On the other hand, the seller, as a manufacturer/seller of a product, could face a large number of consecutive damages if he does not deliver the products on time or if he does not supply defective products and, as such, the seller will want to insist that the damage is not taken into account. The disclosure parties want to maintain indirect damages provisions in the confidentiality agreement and the parties receiving them want to remove them. The best practice would be to define “direct damage” to include some of the types of damage that a dividing party might expect from prohibited disclosure or abuse. In this way, some indirect damage can be identified as direct damage. The more the damage can be quantified, the more likely it is that an agreement will be reached. In addition, a receiving party may insist on a shorter period of time to be required to keep the information confidential or waive the need for a loan when it requests a cease and desealed action. Let`s take a simple example: if you are hit by a car, your hospital and physiotherapy bills are clearly direct damage. On the other hand, if you are unemployed for six months to recover from your injuries, your wages lost during this period are consequential damages. Note that, although the damage is significant in terms of financial impact on you, it is no less real than direct damage.
The same goes for a business scenario. “A violation of any of the undertakings or agreements contained in it results in irreparable and persistent harm to the discloser, for which there will be no proper legal remedy, and Discloser is entitled to rights to omission and/or a special enforcement decree and another exemption that may be reasonable (including, if applicable, financial damages).”  Below, you will find a list of common examples of consecutive damages in a commercial context: If an NDA containing a stay clause is presented to a start-up, the first option is to return the clause and request the removal of the clause. When the other company is very large and has leverage in the transaction, this requirement is often rejected. In such cases, we advise startups to be extremely careful with the confidential information disclosed and to avoid disclosing information that is not related to technologies otherwise protected by patents or copyrights, and certainly confidential information that is not directly relevant to the specific purpose of the NDA (an investment decision, a particular transaction or a potential agreement, etc.). In the end, a start-up may not have the financial means to prosecute NDA violations, which is why your highest and best protection is often to significantly limit the amount of information you want to disclose. In theory, the definition of consecutive damage is not so complicated, but in the application, the results are mixed. As a general rule, commercial contracts involve an exclusion of damages, but one of the reasons to object to such a disclaimer may be simply to avoid litigation and costly litigation in order to determine whether the injury of a party was immediate or consequential. In the current business climate, confidentiality agreements are often used, but standard versions no longer adequately protect both parties, any use must be verified and tailored to the purpose. Since it is one of the most important agreements used on a daily basis by many companies, it deserves a little more attention to detail.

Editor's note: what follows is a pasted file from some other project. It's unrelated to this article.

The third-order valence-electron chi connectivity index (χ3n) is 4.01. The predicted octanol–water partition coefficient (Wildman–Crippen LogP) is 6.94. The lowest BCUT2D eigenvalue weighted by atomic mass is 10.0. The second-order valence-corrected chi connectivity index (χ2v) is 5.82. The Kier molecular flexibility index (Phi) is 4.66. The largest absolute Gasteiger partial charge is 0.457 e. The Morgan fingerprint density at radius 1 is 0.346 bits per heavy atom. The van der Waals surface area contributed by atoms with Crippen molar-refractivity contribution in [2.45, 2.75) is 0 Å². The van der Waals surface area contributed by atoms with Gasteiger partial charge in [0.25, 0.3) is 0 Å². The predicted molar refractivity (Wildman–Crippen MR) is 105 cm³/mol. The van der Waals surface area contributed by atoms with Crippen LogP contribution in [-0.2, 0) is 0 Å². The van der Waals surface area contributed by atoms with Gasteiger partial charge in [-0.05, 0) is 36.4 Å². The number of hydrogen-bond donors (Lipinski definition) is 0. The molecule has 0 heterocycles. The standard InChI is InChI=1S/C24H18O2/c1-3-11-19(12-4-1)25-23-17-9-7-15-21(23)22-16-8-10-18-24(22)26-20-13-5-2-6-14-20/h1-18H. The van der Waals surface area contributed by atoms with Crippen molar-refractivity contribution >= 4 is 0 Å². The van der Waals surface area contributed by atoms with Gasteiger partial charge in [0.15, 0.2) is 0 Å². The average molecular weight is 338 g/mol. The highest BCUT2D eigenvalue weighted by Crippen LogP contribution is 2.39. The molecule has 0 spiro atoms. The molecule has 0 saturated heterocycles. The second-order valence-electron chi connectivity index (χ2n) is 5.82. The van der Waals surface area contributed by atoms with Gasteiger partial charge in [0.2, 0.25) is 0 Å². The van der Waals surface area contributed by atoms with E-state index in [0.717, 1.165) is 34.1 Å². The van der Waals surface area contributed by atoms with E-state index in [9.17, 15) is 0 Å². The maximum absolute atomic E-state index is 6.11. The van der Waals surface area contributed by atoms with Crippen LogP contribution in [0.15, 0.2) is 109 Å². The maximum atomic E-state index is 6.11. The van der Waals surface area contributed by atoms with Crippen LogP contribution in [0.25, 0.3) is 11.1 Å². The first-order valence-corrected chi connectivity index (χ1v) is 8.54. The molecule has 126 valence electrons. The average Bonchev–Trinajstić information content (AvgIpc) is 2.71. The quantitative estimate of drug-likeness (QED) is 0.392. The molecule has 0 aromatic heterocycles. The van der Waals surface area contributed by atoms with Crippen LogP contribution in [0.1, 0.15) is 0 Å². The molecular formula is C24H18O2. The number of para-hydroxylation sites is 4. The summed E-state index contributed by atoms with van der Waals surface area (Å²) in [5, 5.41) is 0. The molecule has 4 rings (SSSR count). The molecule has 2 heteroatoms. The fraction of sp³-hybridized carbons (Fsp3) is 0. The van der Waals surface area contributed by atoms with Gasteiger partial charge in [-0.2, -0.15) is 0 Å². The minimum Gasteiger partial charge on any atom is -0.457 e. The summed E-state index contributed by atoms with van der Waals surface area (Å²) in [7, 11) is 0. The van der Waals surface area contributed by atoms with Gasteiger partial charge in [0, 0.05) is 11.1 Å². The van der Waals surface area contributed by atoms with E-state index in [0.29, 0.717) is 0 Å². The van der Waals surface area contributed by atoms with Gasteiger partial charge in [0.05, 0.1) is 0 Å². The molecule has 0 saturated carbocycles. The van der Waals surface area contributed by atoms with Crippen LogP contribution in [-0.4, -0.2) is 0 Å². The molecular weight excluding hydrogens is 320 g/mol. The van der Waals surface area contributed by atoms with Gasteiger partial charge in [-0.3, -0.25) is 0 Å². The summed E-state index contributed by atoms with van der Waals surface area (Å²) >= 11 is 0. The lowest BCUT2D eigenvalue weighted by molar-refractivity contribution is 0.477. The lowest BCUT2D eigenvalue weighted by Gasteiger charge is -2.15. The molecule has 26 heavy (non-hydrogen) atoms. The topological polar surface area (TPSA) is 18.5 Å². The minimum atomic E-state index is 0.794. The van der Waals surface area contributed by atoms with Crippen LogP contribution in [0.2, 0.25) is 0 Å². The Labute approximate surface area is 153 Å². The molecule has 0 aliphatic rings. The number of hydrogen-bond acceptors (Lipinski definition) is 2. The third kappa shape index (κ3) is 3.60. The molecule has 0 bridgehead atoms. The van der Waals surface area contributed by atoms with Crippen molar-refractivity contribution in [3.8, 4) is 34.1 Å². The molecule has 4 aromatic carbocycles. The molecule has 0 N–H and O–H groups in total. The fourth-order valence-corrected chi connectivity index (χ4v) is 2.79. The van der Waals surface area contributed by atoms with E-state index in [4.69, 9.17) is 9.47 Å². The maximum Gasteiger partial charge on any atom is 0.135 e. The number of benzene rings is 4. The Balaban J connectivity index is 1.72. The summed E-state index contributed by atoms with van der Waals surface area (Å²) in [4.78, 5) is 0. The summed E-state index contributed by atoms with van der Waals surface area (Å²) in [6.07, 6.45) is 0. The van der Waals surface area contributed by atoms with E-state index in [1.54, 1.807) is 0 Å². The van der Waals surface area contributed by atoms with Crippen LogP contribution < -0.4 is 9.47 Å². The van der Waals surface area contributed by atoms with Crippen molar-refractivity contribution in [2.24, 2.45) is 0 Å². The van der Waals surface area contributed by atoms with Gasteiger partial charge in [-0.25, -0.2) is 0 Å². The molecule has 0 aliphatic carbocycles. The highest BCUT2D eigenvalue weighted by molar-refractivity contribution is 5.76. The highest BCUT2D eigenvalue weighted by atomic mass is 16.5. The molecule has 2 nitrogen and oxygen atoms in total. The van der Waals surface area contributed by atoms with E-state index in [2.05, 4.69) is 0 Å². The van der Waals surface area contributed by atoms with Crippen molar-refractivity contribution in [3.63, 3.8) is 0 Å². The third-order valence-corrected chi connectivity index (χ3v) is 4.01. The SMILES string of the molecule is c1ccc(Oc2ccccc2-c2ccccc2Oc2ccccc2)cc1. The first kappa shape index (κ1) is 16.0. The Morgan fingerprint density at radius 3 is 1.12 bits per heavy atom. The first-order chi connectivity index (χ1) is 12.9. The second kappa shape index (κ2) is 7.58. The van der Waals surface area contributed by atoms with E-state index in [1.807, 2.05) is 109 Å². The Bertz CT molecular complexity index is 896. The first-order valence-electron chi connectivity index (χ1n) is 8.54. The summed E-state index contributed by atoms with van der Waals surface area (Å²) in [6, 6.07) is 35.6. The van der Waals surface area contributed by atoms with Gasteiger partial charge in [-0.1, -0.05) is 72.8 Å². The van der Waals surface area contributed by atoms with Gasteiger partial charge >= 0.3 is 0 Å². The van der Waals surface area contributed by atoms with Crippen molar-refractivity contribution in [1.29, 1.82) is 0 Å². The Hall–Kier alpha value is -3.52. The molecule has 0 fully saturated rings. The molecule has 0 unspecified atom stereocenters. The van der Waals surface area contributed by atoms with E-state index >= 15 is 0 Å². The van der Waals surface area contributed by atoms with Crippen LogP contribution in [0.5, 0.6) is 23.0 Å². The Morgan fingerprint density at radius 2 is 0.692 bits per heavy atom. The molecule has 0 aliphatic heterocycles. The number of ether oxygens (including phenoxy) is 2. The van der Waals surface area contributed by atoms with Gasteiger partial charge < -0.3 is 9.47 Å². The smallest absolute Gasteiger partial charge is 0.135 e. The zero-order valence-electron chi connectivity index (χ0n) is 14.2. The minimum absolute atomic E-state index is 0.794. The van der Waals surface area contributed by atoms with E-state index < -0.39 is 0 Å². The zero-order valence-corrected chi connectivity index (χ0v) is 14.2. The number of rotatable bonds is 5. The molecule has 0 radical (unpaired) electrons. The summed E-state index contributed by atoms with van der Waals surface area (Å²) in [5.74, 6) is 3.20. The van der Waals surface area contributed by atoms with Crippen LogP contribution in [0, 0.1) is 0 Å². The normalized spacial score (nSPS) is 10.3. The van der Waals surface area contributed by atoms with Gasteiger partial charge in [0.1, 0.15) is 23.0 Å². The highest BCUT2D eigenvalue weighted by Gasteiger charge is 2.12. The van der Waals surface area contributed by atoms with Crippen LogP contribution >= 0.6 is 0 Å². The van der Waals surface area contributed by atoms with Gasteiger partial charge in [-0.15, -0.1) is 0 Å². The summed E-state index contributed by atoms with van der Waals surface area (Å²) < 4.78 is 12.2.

It is particularly important to reassess damages with respect to data privacy and security obligations.